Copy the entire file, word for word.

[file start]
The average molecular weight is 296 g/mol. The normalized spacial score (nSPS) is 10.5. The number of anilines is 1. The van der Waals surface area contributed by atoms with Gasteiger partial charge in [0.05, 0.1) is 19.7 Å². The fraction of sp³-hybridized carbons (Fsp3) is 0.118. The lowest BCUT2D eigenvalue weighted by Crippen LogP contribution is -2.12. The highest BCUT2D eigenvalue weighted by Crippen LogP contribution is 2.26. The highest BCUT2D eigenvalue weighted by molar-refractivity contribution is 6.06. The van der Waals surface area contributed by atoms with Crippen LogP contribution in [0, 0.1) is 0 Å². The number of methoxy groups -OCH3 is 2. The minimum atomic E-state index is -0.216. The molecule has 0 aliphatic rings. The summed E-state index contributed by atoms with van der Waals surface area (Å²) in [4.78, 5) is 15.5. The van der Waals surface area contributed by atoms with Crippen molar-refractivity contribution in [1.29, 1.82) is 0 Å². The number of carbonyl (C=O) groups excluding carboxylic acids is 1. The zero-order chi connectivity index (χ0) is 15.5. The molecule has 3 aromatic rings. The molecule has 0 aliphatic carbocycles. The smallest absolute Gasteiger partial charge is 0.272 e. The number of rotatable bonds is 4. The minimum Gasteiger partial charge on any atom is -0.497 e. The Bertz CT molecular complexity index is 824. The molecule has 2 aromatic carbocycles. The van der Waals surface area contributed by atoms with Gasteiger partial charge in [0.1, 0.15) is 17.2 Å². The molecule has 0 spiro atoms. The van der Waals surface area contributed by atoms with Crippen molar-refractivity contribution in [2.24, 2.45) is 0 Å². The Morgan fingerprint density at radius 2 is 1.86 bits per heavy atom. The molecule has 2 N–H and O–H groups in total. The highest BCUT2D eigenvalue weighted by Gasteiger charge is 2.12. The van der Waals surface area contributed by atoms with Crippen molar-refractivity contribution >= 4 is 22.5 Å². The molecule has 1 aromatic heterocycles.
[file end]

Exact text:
The average molecular weight is 296 g/mol. The normalized spacial score (nSPS) is 10.5. The number of anilines is 1. The van der Waals surface area contributed by atoms with Gasteiger partial charge in [0.05, 0.1) is 19.7 Å². The fraction of sp³-hybridized carbons (Fsp3) is 0.118. The lowest BCUT2D eigenvalue weighted by Crippen LogP contribution is -2.12. The highest BCUT2D eigenvalue weighted by Crippen LogP contribution is 2.26. The highest BCUT2D eigenvalue weighted by molar-refractivity contribution is 6.06. The van der Waals surface area contributed by atoms with Crippen LogP contribution in [0, 0.1) is 0 Å². The number of methoxy groups -OCH3 is 2. The minimum atomic E-state index is -0.216. The molecule has 0 aliphatic rings. The summed E-state index contributed by atoms with van der Waals surface area (Å²) in [4.78, 5) is 15.5. The van der Waals surface area contributed by atoms with Crippen molar-refractivity contribution in [1.29, 1.82) is 0 Å². The number of carbonyl (C=O) groups excluding carboxylic acids is 1. The zero-order chi connectivity index (χ0) is 15.5. The molecule has 3 aromatic rings. The molecule has 0 aliphatic carbocycles. The smallest absolute Gasteiger partial charge is 0.272 e. The number of rotatable bonds is 4. The minimum Gasteiger partial charge on any atom is -0.497 e. The Bertz CT molecular complexity index is 824. The molecule has 2 aromatic carbocycles. The van der Waals surface area contributed by atoms with Gasteiger partial charge in [0.1, 0.15) is 17.2 Å². The molecule has 0 spiro atoms. The van der Waals surface area contributed by atoms with Crippen molar-refractivity contribution in [2.24, 2.45) is 0 Å². The Morgan fingerprint density at radius 2 is 1.86 bits per heavy atom. The molecule has 2 N–H and O–H groups in total. The highest BCUT2D eigenvalue weighted by Gasteiger charge is 2.12. The van der Waals surface area contributed by atoms with Crippen molar-refractivity contribution >= 4 is 22.5 Å². The molecule has 1 aromatic heterocycles.